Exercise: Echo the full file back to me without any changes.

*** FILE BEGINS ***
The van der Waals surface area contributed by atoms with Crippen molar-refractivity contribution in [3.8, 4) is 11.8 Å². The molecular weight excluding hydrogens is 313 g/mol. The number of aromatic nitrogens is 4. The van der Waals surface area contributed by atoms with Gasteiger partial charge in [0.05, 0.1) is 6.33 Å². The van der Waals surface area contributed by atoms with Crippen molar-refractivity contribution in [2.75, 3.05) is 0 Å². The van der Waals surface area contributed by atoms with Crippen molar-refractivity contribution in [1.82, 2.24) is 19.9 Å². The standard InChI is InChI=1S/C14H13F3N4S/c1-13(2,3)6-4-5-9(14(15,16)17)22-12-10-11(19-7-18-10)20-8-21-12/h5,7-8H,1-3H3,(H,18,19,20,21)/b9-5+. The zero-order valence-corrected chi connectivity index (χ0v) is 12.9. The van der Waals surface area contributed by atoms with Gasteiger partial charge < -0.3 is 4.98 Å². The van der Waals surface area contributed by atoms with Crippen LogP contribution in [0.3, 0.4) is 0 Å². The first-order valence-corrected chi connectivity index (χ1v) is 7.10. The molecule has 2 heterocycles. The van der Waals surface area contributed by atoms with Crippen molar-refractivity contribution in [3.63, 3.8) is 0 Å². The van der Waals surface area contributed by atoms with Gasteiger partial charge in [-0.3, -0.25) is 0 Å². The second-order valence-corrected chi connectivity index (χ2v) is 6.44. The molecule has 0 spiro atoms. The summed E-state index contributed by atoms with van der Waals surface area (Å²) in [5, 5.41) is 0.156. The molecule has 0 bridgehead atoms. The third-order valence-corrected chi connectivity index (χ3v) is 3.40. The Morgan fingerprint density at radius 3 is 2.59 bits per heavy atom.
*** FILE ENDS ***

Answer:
The van der Waals surface area contributed by atoms with Crippen molar-refractivity contribution in [3.8, 4) is 11.8 Å². The molecular weight excluding hydrogens is 313 g/mol. The number of aromatic nitrogens is 4. The van der Waals surface area contributed by atoms with Gasteiger partial charge in [0.05, 0.1) is 6.33 Å². The van der Waals surface area contributed by atoms with Crippen molar-refractivity contribution in [2.75, 3.05) is 0 Å². The van der Waals surface area contributed by atoms with Crippen molar-refractivity contribution in [1.82, 2.24) is 19.9 Å². The standard InChI is InChI=1S/C14H13F3N4S/c1-13(2,3)6-4-5-9(14(15,16)17)22-12-10-11(19-7-18-10)20-8-21-12/h5,7-8H,1-3H3,(H,18,19,20,21)/b9-5+. The zero-order valence-corrected chi connectivity index (χ0v) is 12.9. The van der Waals surface area contributed by atoms with Gasteiger partial charge < -0.3 is 4.98 Å². The van der Waals surface area contributed by atoms with Crippen LogP contribution in [0.3, 0.4) is 0 Å². The first-order valence-corrected chi connectivity index (χ1v) is 7.10. The molecule has 2 heterocycles. The van der Waals surface area contributed by atoms with Crippen molar-refractivity contribution in [3.63, 3.8) is 0 Å². The van der Waals surface area contributed by atoms with Gasteiger partial charge in [-0.3, -0.25) is 0 Å². The second-order valence-corrected chi connectivity index (χ2v) is 6.44. The molecule has 0 spiro atoms. The summed E-state index contributed by atoms with van der Waals surface area (Å²) in [5, 5.41) is 0.156. The molecule has 0 bridgehead atoms. The third-order valence-corrected chi connectivity index (χ3v) is 3.40. The Morgan fingerprint density at radius 3 is 2.59 bits per heavy atom.